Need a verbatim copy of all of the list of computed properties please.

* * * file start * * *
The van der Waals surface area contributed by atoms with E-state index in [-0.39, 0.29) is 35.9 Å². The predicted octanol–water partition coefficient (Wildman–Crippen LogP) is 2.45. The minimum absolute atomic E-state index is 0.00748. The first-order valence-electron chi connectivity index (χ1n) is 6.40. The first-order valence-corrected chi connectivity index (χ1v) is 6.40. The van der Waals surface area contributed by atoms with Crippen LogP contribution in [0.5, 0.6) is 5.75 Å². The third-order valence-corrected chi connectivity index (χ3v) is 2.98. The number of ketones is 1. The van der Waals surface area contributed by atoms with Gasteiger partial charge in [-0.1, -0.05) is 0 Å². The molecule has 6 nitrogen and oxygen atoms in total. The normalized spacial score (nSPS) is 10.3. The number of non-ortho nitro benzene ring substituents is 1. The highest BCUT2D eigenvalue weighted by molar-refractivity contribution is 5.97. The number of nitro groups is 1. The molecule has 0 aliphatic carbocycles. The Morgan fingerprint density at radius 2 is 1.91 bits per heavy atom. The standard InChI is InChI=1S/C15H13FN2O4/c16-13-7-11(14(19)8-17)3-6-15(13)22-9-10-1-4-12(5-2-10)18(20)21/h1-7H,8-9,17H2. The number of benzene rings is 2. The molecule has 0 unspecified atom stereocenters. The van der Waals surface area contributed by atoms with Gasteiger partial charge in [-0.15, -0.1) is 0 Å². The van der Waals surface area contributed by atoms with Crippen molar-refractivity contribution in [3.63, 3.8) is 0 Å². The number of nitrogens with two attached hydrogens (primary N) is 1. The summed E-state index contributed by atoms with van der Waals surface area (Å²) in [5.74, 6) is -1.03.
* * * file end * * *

The van der Waals surface area contributed by atoms with E-state index in [-0.39, 0.29) is 35.9 Å². The predicted octanol–water partition coefficient (Wildman–Crippen LogP) is 2.45. The minimum absolute atomic E-state index is 0.00748. The first-order valence-electron chi connectivity index (χ1n) is 6.40. The first-order valence-corrected chi connectivity index (χ1v) is 6.40. The van der Waals surface area contributed by atoms with Crippen LogP contribution in [0.5, 0.6) is 5.75 Å². The third-order valence-corrected chi connectivity index (χ3v) is 2.98. The number of ketones is 1. The van der Waals surface area contributed by atoms with Gasteiger partial charge in [-0.1, -0.05) is 0 Å². The molecule has 6 nitrogen and oxygen atoms in total. The normalized spacial score (nSPS) is 10.3. The number of non-ortho nitro benzene ring substituents is 1. The highest BCUT2D eigenvalue weighted by molar-refractivity contribution is 5.97. The number of nitro groups is 1. The molecule has 0 aliphatic carbocycles. The Morgan fingerprint density at radius 2 is 1.91 bits per heavy atom. The standard InChI is InChI=1S/C15H13FN2O4/c16-13-7-11(14(19)8-17)3-6-15(13)22-9-10-1-4-12(5-2-10)18(20)21/h1-7H,8-9,17H2. The number of benzene rings is 2. The molecule has 0 unspecified atom stereocenters. The van der Waals surface area contributed by atoms with Gasteiger partial charge in [-0.15, -0.1) is 0 Å². The van der Waals surface area contributed by atoms with Crippen molar-refractivity contribution in [3.63, 3.8) is 0 Å². The number of nitrogens with two attached hydrogens (primary N) is 1. The summed E-state index contributed by atoms with van der Waals surface area (Å²) in [5.74, 6) is -1.03.